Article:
Jump to content

Stargazers Lounge Uses Cookies

Like most websites, SGL uses cookies in order to deliver a secure, personalised service, to provide social media functions and to analyse our traffic. Continued use of SGL indicates your acceptance of our cookie policy.

sgl_imaging_challenge_banner_dslr_mirrorlesss_winners.thumb.jpg.9deb4a8db27e7485a7bb99d98667c94e.jpg

Starman

Transit of Venus from Spitsbergen

Recommended Posts

I was in Svalbard for the transit of Venus, filming with the Sky at Night team on the island of Spitsbergen. We had a few cloud issues at the start of the event but there were plenty of holes during and clear skies at the end of the transit. Here's a full white light disc...

2012-06-06_04-54-53_Transit-of-Venus-white-light.jpg

  • Like 1

Share this post


Link to post
Share on other sites

Stunning Pete,

I see from your UT time it was 02:40 or thereabouts. Were you far enough north that the sun never set?

Tom.

Share this post


Link to post
Share on other sites

Yes Tom - that was the plan. I was at 78 degrees north and the Sun was, somewhat disturbingly, above the horizon the entire time.

Share this post


Link to post
Share on other sites

Wow that's a beauty, lots of detail showing. I must get a green filter!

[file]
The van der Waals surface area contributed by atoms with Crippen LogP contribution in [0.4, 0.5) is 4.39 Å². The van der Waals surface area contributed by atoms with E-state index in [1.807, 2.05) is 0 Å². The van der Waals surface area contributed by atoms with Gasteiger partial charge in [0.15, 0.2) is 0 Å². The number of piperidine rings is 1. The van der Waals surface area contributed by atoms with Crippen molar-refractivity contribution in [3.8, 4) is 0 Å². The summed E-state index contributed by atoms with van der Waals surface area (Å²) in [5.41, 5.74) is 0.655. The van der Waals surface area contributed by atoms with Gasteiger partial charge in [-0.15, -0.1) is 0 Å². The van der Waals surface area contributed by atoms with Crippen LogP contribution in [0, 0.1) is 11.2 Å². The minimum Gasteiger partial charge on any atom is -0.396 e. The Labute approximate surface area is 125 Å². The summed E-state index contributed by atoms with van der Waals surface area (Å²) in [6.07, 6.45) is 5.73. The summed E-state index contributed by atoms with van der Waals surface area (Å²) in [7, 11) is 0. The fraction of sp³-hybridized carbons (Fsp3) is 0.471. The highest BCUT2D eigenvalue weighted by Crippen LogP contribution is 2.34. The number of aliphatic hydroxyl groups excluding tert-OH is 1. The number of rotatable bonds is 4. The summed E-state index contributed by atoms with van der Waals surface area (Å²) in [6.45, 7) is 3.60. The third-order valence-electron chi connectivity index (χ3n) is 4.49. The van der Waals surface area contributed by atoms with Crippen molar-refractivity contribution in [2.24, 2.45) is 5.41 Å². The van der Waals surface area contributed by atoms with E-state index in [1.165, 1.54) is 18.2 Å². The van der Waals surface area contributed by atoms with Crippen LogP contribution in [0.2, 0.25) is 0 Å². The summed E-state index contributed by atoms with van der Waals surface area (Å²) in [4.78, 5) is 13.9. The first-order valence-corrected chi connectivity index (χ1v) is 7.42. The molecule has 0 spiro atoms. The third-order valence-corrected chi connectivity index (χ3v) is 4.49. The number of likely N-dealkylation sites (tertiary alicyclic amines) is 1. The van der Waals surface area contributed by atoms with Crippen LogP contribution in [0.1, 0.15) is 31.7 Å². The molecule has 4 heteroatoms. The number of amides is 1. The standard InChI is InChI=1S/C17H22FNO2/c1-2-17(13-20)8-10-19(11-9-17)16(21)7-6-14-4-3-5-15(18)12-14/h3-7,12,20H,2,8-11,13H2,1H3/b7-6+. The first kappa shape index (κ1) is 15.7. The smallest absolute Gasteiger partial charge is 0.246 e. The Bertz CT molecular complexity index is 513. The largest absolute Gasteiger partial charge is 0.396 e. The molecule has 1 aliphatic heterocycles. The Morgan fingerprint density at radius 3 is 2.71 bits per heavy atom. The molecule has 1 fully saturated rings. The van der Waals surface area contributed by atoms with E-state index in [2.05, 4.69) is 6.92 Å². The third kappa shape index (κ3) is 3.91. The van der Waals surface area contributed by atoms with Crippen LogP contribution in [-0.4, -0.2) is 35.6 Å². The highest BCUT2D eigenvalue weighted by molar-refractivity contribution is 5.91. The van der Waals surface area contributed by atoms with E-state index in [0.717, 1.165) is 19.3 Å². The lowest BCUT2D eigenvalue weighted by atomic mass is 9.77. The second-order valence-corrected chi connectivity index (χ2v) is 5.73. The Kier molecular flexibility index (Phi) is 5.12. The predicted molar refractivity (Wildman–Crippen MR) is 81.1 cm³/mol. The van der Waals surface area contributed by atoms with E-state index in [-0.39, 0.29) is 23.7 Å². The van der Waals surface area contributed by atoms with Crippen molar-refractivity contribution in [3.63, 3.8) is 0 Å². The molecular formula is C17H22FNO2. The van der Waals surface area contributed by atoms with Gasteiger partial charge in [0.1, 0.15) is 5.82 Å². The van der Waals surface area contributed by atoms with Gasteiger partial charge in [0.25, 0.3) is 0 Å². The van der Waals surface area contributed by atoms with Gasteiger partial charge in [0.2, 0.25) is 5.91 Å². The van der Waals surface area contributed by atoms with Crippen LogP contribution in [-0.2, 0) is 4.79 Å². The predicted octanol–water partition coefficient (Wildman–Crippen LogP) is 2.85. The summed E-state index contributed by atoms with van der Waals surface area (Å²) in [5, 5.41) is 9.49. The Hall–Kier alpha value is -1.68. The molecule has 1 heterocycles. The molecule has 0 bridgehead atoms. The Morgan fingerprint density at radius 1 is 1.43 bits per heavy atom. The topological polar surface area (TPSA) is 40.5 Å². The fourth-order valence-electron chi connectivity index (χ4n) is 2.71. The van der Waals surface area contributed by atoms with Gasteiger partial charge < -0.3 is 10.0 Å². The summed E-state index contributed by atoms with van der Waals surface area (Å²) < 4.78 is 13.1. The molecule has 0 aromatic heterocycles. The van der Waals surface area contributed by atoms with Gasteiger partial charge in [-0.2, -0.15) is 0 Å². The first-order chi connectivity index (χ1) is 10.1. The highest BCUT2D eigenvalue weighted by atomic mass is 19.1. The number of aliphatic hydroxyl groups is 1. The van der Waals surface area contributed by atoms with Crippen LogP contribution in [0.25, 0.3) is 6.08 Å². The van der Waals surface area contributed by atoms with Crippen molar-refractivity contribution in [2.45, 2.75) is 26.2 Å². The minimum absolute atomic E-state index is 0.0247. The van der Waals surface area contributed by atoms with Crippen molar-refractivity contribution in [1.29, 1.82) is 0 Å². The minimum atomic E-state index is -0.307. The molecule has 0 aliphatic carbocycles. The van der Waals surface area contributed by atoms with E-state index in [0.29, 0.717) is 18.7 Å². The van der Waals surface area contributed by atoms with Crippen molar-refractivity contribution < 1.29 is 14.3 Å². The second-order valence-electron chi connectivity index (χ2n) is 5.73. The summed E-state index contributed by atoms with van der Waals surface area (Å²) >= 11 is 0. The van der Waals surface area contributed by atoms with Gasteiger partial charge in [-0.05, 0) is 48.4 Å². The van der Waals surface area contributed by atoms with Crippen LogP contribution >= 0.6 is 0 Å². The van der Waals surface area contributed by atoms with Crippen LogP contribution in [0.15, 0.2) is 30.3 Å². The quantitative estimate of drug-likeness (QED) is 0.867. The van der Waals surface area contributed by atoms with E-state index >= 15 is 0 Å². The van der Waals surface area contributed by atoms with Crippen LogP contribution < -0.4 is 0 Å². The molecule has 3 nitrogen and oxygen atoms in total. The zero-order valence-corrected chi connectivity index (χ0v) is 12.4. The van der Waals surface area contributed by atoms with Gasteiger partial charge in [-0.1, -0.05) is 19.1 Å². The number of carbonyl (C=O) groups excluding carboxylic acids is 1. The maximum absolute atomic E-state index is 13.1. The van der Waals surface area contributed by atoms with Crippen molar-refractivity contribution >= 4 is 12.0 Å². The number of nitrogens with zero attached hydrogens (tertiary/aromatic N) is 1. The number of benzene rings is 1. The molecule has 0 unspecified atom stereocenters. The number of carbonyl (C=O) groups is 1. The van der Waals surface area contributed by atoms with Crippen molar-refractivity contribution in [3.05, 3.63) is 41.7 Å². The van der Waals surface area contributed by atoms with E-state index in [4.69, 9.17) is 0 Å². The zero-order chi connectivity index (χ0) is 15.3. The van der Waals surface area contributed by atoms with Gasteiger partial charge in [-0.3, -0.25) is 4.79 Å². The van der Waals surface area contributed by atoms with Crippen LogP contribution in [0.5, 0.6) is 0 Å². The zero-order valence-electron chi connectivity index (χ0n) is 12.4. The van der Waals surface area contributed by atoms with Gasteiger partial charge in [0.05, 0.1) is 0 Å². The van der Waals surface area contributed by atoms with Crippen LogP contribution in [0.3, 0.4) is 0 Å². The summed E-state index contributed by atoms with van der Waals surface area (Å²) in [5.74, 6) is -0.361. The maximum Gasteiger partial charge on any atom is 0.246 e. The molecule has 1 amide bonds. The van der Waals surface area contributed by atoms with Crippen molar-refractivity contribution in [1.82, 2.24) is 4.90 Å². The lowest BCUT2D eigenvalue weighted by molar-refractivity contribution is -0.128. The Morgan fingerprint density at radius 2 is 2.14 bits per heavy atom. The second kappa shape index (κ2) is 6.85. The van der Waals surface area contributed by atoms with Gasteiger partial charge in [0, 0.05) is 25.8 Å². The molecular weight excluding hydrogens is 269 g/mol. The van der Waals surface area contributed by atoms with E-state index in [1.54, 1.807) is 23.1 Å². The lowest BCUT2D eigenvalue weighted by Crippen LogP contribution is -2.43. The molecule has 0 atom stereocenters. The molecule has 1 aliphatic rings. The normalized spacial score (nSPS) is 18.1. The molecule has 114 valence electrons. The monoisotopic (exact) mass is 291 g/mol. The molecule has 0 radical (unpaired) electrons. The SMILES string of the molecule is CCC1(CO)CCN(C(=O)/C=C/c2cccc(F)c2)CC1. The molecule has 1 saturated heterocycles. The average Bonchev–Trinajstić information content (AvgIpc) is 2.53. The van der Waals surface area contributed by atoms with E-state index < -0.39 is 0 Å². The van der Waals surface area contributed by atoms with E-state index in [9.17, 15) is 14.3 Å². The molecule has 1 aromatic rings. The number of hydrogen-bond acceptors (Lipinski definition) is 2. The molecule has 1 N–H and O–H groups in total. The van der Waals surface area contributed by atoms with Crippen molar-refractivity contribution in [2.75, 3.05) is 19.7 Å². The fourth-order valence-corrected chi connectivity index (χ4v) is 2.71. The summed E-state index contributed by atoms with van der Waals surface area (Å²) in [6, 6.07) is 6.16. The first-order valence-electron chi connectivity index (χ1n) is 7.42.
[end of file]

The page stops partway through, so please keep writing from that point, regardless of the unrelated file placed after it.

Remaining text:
Share this post


Link to post
Share on other sites

Pete - Very nice white light photo of the Transit. Did you have any problems carrying your Vixen to Spitsbergen? I bet this was a trial run for 'The Sky at Night' team for the total eclipse on the 20th March 2015 ;)

Mark

Share this post


Link to post
Share on other sites

Excellent capture Pete, much better than the view i got from Lancashire. I got a real good look at clouds and then more clouds :mad:

I look forward to watching the next programe.

Regards

Ben :icon_salut:

Share this post


Link to post
Share on other sites

Stunning image. Was unable to view it personally, so I really appreciate images like this... fantastic.

Share this post


Link to post
Share on other sites

Join the conversation

You can post now and register later. If you have an account, sign in now to post with your account.

Guest
Reply to this topic...

×   Pasted as rich text.   Paste as plain text instead

  Only 75 emoji are allowed.

×   Your link has been automatically embedded.   Display as a link instead

×   Your previous content has been restored.   Clear editor

×   You cannot paste images directly. Upload or insert images from URL.


  • Recently Browsing   0 members

    No registered users viewing this page.

  • Similar Content

    • By Hughsie
      I first came across the term ‘Solargraphy’ on this forum and was directed to website dedicated to the art of Solargraphy.
      This is a basic photographic method of recording the path of the Sun as the year progresses. This image commenced on 22 June 2019, the day after the Summer Solstice when the Sun was at its highest altitude in the noon day sky and finished on 22 December 2019, the Winter Solstice when the Sun is at its lowest point at noon. The silhouette of the neighbouring properties can also be made out in the picture.
      Using a basic pinhole camera I was able to record every clear day the track of the Sun across the southern sky, each day  the Sun’s altitude was getting slightly lower.
      Whilst the camera is basic, the main challenge is to avoid water damage and as you can see from the image some rain has managed to find its way inside. However, the pinhole camera is cheap to make with the following purchases made via Amazon;